Lot 99
  • 99

Jean-Léon Gérôme

20,000 - 30,000 GBP
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  • Jean-Léon Gérôme
  • femme voilée (a veiled woman)
  • signed: J. L. GÉROME and stamped: 897H FRANCE
  • bronze and marble, left arm replaced


George Harding, Chicago
George F. Harding Museum, 1939
The Art Institute Chicago, 1982, deaccessioned 1994
Private Collection, France


G. M. Ackerman, The life and work of Jean-Léon Gérôme, Paris, 1986, no. S. 65


Overall the condition of the figure is very good with some minor wear to the surface consistent with age. The left arm has been replaced as stated in the catalogue. There may have been some restoration to the left ankle under the drapery. There is some greening to the bronze patina in the crevices.
"In response to your inquiry, we are pleased to provide you with a general report of the condition of the property described above. Since we are not professional conservators or restorers, we urge you to consult with a restorer or conservator of your choice who will be better able to provide a detailed, professional report. Prospective buyers should inspect each lot to satisfy themselves as to condition and must understand that any statement made by Sotheby's is merely a subjective, qualified opinion. Prospective buyers should also refer to any Important Notices regarding this sale, which are printed in the Sale Catalogue.

Catalogue Note

The three-dimensional oeuvre reinvigorated the work of Gérôme in his late years.   His early career was entirely devoted to painting and he is best known for his orientalist work. But he also had a fascination for the classical world, in particular the arts of Greece. Gerome received grounding in ancient studies from his father and he understood both Latin and Greek. Greece itself, newly independent from the Ottoman Empire, still retained the aura of the orient and at the time an interest in classically inspired subjects did not seem incompatible with the lure of the east. In the same way the Danseuse à la pomme (sold: Sothebys London 27 February 1998, Lot 222) reflects the dichotomy, the present bronze has more of the orient about it, notably in the exotic dress, the footwear and the veil, suggesting Islamic rectitude. In many ways it prefigures the work of Klimt and the later symbolists, in its arresting direct attitude, almost reminiscent of an icon and its mysterious mien.

Indeed, Gérôme did not take up sculpture until late in his career, his first work dating from 1868. It seems that the firm of Goupil first adapted his work as sculpture, mindful of the contemporary vogue for small bronzes and aware of the commercial appeal of his major salon paintings. He was encouraged by the sculptor Frémiet and described himself as his pupil in the catalogue of the Salon for 1901.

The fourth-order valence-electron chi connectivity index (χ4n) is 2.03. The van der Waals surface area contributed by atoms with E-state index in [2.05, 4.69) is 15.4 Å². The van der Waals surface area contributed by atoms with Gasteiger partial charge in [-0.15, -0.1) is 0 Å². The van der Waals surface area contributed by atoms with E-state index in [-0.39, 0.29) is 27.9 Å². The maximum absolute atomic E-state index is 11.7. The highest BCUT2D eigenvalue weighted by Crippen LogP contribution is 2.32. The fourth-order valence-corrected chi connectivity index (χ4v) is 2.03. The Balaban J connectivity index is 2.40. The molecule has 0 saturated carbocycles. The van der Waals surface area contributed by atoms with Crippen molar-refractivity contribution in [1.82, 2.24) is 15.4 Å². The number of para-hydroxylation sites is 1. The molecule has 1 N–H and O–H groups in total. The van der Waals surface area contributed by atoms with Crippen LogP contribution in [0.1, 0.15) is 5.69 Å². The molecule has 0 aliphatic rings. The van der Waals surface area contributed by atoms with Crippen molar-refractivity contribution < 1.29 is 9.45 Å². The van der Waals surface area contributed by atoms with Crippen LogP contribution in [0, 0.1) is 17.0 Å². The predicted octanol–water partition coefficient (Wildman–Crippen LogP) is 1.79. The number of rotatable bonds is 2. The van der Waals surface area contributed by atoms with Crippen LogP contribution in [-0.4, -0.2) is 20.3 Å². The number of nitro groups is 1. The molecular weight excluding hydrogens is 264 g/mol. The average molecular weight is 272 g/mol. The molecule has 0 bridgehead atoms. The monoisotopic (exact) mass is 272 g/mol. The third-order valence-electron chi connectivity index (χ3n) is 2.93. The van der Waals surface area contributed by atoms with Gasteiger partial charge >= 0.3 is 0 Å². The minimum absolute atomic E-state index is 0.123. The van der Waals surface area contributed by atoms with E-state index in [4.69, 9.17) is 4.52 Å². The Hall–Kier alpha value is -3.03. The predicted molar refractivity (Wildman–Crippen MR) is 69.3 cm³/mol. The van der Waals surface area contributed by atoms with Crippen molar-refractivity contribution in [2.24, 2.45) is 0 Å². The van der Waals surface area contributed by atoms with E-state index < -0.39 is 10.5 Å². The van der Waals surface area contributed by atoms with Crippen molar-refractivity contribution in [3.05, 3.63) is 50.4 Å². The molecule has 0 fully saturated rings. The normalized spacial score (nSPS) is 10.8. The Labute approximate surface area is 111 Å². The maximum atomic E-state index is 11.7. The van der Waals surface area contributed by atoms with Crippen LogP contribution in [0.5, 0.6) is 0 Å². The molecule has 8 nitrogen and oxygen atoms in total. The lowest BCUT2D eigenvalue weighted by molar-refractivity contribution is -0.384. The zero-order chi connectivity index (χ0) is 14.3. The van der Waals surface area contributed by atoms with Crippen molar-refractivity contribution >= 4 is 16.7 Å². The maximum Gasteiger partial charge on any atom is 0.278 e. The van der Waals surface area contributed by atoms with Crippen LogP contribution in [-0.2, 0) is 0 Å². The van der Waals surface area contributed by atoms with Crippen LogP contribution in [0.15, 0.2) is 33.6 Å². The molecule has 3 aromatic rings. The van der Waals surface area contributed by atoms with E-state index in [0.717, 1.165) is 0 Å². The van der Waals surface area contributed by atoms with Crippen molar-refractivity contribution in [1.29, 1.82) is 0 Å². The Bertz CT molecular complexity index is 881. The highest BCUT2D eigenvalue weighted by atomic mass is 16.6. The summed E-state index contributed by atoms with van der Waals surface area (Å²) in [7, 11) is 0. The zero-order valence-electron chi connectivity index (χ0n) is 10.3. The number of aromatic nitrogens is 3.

Much has been made of the development of the use of colour in sculpture in the nineteenth century and Gérôme was particularly fascinated with the school of Tanagra, the name given to the small tinted figures, which reflected ordinary life in ancient Greece and originated in the Boeotian village of Tanagra. The use of tinted marble and patinated bronze in the present work exemplifies this fascination. Philip Ward-Jackson in the catalogue of the exhibition The Colour of Sculpture, refers specifically to the exceptional patinas achieved by the Siot-Decauville foundry and quotes a contemporary who wrote, 'there is the vert Barye, new or old depending on whether it has chestnut glazes on the higher planes, or paler tones scattering their droplets of light over the extremities; there is the patine fleurier in which red flecks sing out like poppies strewn in the rusty pallor of ripened cornfields; there is the patine giroflée which gives you an admirable intensity of red on  a green ground; there is vert antique, there is patine vieille or patine herbeuse, patine d'argent and more besides.' He goes on 'I have seen in the workshop a bronze destined for the museum at Vienna... never have such patinas been obtained; there are surfaces on it, in which you can imagine the blood circulating beneath skin; oxydisation has here produced chords whose harmony astonishes.'

This lot is sold together with an expertise by Gerald M. Ackerman.

A. Blühm, The Colour of Sculpture, 1804-1910, Van Gogh Museum, Amsterdam, 1996